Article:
New Michael Jackson gets airing


A new Michael Jackson song has been released, the first since the ‘King of Pop’s’ death.

The single ‘This is it’ features backing vocals by two of the star’s brothers, but it is not known when the track was written and recorded.

In London, devoted fans waited overnight to get their hands on the new CD.

“This is the first ever premier of the new song they are going to show it for the first time. I thought I want to be a part of history and I’m really excited to be one of the first people to hear it,” one fan said.

Jackson’s album, also called ‘This is it’, goes on release later this month.


Beatles Masters Degree course offered in Liverpool

They are arguably the biggest band in the history of popular music and now you can study how the Beatles took the world by storm!

euronews channel-The Fab Four’s hometown of Liverpool is proud of John, Paul, George and Ringo. And, at Liverpool Hope University, a Masters degree on the Beatle’s music and influence is being hailed as the first of its kind in the world.

“I, to my knowledge, am the first person coming over from Canada to take this,” said Mary-Lu Zahalan, who is on the MA course.

Fellow student George Burton from Scotland plays and sings in a 1960’s inspired band. He believes an academic look into the Beatles phenomenon was “probably long overdue.”

Pop music in general and its effects on society since the sixties are also on the syllabus but mastering the Merseyside moptops’ magic is, of course, the main attraction.

Havana ‘peace’ concert sparks controversy

Half a million people are expected to fill Havana’s Revolution Square on Sunday for a concert that is supposed to be about peace, but has become another front in the war of words between Havana and the Cuban exile community in Miami.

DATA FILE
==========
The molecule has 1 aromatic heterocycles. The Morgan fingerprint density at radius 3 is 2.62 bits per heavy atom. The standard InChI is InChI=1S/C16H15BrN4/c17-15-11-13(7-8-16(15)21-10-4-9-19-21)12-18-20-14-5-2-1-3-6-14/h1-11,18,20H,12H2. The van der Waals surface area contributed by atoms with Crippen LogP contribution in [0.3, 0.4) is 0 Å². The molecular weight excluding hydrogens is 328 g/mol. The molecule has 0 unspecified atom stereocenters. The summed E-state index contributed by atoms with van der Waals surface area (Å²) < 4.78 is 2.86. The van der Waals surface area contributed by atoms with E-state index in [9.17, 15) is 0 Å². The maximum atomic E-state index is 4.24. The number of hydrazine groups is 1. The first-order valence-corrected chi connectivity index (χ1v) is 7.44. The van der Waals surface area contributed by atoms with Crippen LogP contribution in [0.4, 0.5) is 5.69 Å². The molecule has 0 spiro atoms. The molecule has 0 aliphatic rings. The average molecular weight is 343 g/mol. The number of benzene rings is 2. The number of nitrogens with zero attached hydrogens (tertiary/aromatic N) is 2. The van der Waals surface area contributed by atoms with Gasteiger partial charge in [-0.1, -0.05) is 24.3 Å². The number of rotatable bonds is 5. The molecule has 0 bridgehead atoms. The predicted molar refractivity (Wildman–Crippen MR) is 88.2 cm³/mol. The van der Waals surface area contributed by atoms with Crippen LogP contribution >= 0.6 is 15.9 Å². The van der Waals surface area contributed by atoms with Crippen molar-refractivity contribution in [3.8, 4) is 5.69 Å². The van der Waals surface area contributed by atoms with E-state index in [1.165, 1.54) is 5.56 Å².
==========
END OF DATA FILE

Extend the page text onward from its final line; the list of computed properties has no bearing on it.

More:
Colombian musician Juanes, a winner of 17 Grammy awards, has worked with Cuba’s communist authorities to put together the event in which he and 14 other musical acts from six countries will play for free for the Cuban masses.

Anti-communist Cuban exiles in Miami have pilloried Juanes, accusing him of pandering to the Cuban government. Juanes lives on Miami’s exclusive Key Biscayne.

Miguel Bose from Spain, Olga Tanon from the U.S. Caribbean territory of Puerto Rico, Jovanotti from Italy and Silvio Rodriguez and Los Van Van from Cuba are part of the lineup mostly made up of Spanish-language stars.

Juanes has said the point of his “Peace Without Borders” concert is not political, but to encourage “hope and dreams.”

“I am not a communist. I am not aligned with the government,” he told the Miami Herald newspaper.

“Our only message is one of peace, of humanitarianism, of tolerance, a message of interacting with the people.”

Many in Miami’s Cuban exile community do not buy it. They assert that Juanes is helping legitimize a Cuban government they have never forgiven for turning the Caribbean island into a communist state.

Last month, an exile group called Mambisa Watch staged a small protest against the concert on Calle Ocho, the main street of Miami’s Little Havana. They burned a black T-shirt, referring to a popular Juanes song called « The Black Shirt, » and they smashed CDs of his music with hammers.

The group said this week it will return to Calle Ocho on Sunday with a steamroller to crush CDs of musicians who take part in the Juanes concert.

Even some of the city’s most ardent foes of the Cuban government chastised the Calle Ocho protest, saying it looked like something communists or Nazis would do. They complained that it had made the exile community in general look bad.

It did not help that police had to put a watch on his home after he received a death threat on his Twitter account.

‘Great publicity coup’

The turmoil in Miami has had the opposite effect of what was likely intended. It has generated greater interest in the concert and been a bonanza for the Cuban government.

More than 160 foreign journalists have been accredited to cover the event, the Cuban government said, and it will be shown on television or the Internet for anyone in the world who wants to pick up the signal from satellite.